Thursday, March 20, 2014 | 2 a.m.
Diana England never thought she would inherit the “Arson Puppies.”
As a founder of A Home 4 Spot Animal Rescue, a pet-centric nonprofit agency, she followed the case closely. Nearly every rescue center, animal rights advocate and dog lover in Las Vegas knew about the furry, wet-nosed survivors of the Jan. 27 arson fire that ravaged Prince and Princess Pet Boutique. It was difficult to ignore stories about the puppies trapped in legal limbo.
England had applied to foster some of the puppies, but she didn’t expect to receive them.
Then earlier this month, her phone rang. It was the attorney for Donald Thompson, one of the co-owners of the pet shop. He wanted to donate the puppies to A Home 4 Spot, a rescue center that focuses on the unseen: abandoned, stray or sick dogs that might otherwise be euthanized.
Shocked, England agreed to help the puppies.
Yet, it hasn’t been so simple.
The call launched the nonprofit into the center of the chaotic case for ownership of the most famous dogs in Las Vegas.
“A lot of people have a lot of hands on this,” said Rebecca Anderson, a volunteer board member at A Home 4 Spot. “(There’s) very high emotions, especially when it comes to cute little puppies. Everyone wants to protect them.”
While Thompson and the Animal Foundation, which has been caring for the puppies, work to determine who has legal ownership over the animals, A Home 4 Spot has done everything it can to prepare for them.
A Home 4 Spot paid out of its savings account the $270 licensing fee for Thompson to claim the puppies. The dogs’ superstar status helped A Home 4 Spot raise more than $8,000 in one day to pay a good-faith bond to the Animal Foundation.
Meanwhile, the puppies will be treated like the other dogs A Home 4 Spot rescues. There’s a fleet of trained volunteers ready to foster them, while England and other volunteers conduct interviews and home checks to find the right owner.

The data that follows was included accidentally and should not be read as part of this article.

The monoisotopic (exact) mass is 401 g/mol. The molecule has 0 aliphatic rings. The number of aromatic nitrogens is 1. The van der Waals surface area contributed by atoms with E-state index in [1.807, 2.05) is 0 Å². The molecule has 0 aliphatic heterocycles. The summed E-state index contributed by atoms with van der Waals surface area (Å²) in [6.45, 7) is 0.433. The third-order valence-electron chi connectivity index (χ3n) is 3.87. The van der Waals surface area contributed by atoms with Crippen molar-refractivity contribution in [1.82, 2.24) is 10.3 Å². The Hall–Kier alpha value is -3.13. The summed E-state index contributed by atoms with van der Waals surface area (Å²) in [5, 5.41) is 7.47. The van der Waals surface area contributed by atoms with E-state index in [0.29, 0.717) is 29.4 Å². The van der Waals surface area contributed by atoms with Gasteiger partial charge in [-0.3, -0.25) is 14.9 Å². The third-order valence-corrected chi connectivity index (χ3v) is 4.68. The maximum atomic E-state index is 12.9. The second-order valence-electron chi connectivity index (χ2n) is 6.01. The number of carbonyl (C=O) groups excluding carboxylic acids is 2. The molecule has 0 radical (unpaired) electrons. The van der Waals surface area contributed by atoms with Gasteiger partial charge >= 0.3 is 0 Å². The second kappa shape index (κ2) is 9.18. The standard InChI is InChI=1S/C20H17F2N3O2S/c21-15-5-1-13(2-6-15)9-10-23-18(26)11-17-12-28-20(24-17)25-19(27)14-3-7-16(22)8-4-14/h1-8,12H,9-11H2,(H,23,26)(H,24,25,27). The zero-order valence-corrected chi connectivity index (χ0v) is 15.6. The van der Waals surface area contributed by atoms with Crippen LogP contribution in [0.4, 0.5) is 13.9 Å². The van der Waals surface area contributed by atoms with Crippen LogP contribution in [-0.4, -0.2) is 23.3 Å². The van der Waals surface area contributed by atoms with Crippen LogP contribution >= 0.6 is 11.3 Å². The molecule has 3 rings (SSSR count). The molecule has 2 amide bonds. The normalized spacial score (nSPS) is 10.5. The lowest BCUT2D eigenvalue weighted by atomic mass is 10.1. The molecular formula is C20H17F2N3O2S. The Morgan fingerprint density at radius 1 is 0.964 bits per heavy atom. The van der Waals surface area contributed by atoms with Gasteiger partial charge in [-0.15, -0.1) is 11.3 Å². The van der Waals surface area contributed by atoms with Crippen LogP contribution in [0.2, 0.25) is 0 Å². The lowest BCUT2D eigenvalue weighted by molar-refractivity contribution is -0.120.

“This is actually pretty easy for us,” Anderson said. “We’ve been prepared for this.”
Dealing with the public, however, has been trying. Since pet shop co-owner Gloria Lee, 35, and co-defendant Kirk Bills, 27, landed in jail for allegedly setting the shop on fire, a fervent base of advocates and animal lovers has protested every step of the way.
Anderson has a file labeled “Arson Puppies” stuffed with more than 200 applications to adopt the 27 puppies Home 4 Spot doesn’t even legally own. Even though the group asked the public to wait until ownership of the puppies was settled, applications keep flooding in to adopt the dogs.
For the most part, the attention has been good for the small nonprofit organization. Its Facebook page has spiked by 300 new likes (they’re lucky to have seven in a day), and more people are looking at their dogs available for adoption.
Yet, not everyone agrees that they belong at A Home 4 Spot. People have started criticizing the nonprofit on social media, claiming it is too small, too inexperienced and looking to make a profit off the dogs.
Anderson says those claims fail to take into account the fact that the rescue agency has saved more than 1,600 dogs from shelters since it was founded in 2009 and has never been questioned for its methods.
Meanwhile, A Home 4 Spot plans to increase transparency when it comes to its adoption charges.
“It’s been an up-and-down roller-coaster ride,” Anderson said. “We’ve had a lot of criticism about our organization, a lot of mistruth and uneducated responses, and we’re trying our best to deal with every single one of them.”
Through the chaos and barking public, A Home 4 Spot’s mission remains the same. It only wants what’s best for the puppies.